Holding a competitive edge in a crowded space is no easy proposition, especially in a market where customer loyalty is fading fast and instant gratification rules. Therefore, the entire logistics mechanism, a customer service-driven function, has emerged as a core business operation. After all, nothing enhances a brand’s value more to customers than the timely and reliable delivery of products free from damage.
Logistics remains a growth-critical element as online shoppers from the Indian hinterland are expected to peak at 54% of total e-shoppers by 2030, accounting for 24% of online spending. This can be a tremendous fillip to D2C brands if they can cater to the country’s far-flung areas to keep up with the fast-evolving market dynamics.
As new-age, disruptive brands are heavily leaning on tech-driven logistics solutions which are accurate, cost-effective and scalable, India has witnessed a burst of logistics activities.
According to Statista, the country’s overall road logistics market is expected to reach $330 Bn by 2025, growing at a CAGR of 8%. Moreover, nearly 63% of the total demand will come from on-demand intercity logistics, which indicates a rise in integrated, door-to-door solutions by Delhivery and its ilk to meet the brands’ newfound demand across rural India.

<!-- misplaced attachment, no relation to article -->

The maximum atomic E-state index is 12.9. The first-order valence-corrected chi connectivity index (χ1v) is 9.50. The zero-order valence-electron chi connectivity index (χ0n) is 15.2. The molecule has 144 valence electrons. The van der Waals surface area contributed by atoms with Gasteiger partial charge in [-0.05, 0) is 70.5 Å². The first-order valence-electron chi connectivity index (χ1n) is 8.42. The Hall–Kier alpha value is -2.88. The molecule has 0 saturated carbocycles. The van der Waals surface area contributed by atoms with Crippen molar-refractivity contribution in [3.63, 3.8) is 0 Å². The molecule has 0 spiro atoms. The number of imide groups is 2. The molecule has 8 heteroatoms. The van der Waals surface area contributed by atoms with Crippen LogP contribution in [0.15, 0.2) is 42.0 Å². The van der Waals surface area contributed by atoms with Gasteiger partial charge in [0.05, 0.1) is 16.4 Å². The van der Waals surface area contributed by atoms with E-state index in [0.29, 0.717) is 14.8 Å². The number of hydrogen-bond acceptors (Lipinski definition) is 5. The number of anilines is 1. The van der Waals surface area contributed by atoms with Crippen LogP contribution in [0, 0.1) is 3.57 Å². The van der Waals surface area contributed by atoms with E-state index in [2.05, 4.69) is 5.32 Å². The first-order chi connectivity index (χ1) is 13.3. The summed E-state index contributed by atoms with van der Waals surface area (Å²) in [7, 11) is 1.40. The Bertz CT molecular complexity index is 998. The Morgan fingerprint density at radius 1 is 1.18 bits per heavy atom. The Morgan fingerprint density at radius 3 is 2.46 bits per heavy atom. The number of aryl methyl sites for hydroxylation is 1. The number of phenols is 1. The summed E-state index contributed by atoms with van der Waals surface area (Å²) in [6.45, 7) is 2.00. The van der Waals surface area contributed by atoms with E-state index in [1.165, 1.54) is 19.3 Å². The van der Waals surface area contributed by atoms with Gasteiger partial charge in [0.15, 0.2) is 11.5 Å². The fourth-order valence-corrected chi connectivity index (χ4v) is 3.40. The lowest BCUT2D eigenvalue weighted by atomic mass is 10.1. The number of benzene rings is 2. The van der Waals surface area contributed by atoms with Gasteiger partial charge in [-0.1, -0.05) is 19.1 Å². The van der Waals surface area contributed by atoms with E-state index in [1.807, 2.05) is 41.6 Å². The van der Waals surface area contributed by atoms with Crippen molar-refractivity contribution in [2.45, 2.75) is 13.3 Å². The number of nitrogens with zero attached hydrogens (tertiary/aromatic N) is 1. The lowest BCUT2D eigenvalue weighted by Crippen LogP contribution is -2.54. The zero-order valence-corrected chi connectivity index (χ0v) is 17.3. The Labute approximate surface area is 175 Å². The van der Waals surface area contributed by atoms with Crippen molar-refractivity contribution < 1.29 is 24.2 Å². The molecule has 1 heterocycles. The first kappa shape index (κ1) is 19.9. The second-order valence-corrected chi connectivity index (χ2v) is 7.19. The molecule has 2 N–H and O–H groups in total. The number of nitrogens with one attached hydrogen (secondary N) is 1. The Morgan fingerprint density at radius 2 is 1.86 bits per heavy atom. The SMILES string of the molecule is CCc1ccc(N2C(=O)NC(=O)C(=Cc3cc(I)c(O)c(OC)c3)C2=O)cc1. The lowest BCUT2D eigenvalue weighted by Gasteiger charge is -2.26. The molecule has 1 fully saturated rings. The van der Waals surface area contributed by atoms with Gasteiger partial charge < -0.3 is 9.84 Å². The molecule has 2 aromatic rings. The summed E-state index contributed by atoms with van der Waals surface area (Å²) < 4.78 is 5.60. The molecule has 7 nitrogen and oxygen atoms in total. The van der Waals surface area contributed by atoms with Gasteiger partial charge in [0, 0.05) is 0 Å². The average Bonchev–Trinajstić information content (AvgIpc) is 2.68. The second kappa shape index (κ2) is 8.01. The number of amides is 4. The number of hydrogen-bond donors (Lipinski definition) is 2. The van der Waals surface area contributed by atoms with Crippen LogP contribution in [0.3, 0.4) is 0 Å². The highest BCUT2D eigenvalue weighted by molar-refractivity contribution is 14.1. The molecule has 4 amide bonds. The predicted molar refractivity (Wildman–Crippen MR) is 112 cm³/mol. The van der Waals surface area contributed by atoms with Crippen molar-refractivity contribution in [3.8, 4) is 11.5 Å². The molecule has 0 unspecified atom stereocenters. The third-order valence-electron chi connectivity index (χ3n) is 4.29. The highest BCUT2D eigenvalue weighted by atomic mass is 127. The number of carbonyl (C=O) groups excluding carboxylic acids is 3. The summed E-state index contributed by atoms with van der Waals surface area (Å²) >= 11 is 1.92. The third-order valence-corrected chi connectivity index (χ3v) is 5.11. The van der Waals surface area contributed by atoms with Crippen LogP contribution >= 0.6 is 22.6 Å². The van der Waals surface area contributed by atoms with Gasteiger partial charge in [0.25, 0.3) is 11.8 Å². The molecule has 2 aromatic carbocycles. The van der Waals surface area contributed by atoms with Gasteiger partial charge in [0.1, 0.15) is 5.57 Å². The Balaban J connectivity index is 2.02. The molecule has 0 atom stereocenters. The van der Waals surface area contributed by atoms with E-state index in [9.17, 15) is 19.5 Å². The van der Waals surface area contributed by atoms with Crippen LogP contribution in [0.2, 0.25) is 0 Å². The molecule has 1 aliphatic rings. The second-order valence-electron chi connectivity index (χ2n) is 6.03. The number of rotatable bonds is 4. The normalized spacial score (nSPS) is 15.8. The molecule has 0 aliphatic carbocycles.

“We have a presence in several deep pockets of the country and can help brands expand their reach while ensuring a seamless CX,” said Shanbhag.
It also enables the quick commerce segment through its micro fulfilment or Intracity warehousing network. Delhivery is currently building capabilities to service time-bound, last-mile deliveries and offers the service in 10+ cities. However, the Q-commerce hyperlocal delivery is still an urban fad and may not serve D2C brands at large.
The real game-changer for brands will be creating a pan-India logistics network while keeping costs low. And this is where the government’s National Logistics Policy (NLP) can help.
In September 2022, the Centre rolled out the NLP to ensure quick last-mile delivery. It also aims to bring down logistics costs from 13-14% to 10% by improving supply chain efficiency through robust tech infrastructure and enhanced connectivity.
This can be a big boost for D2C brands and tech-enabled logistics providers like Delhivery. When the conditions are favourable, the latter can onboard more SMEs, driver partners and other stakeholders to help restructure the unorganised sector and make it both efficient and affordable.
Shanbhag said that reducing logistics costs would boil down to creating a more efficient supply chain. For D2C brands, he also had one piece of advice. “Choose the right enabler and optimally plan your fulfilment models so that you can focus on the end consumer.”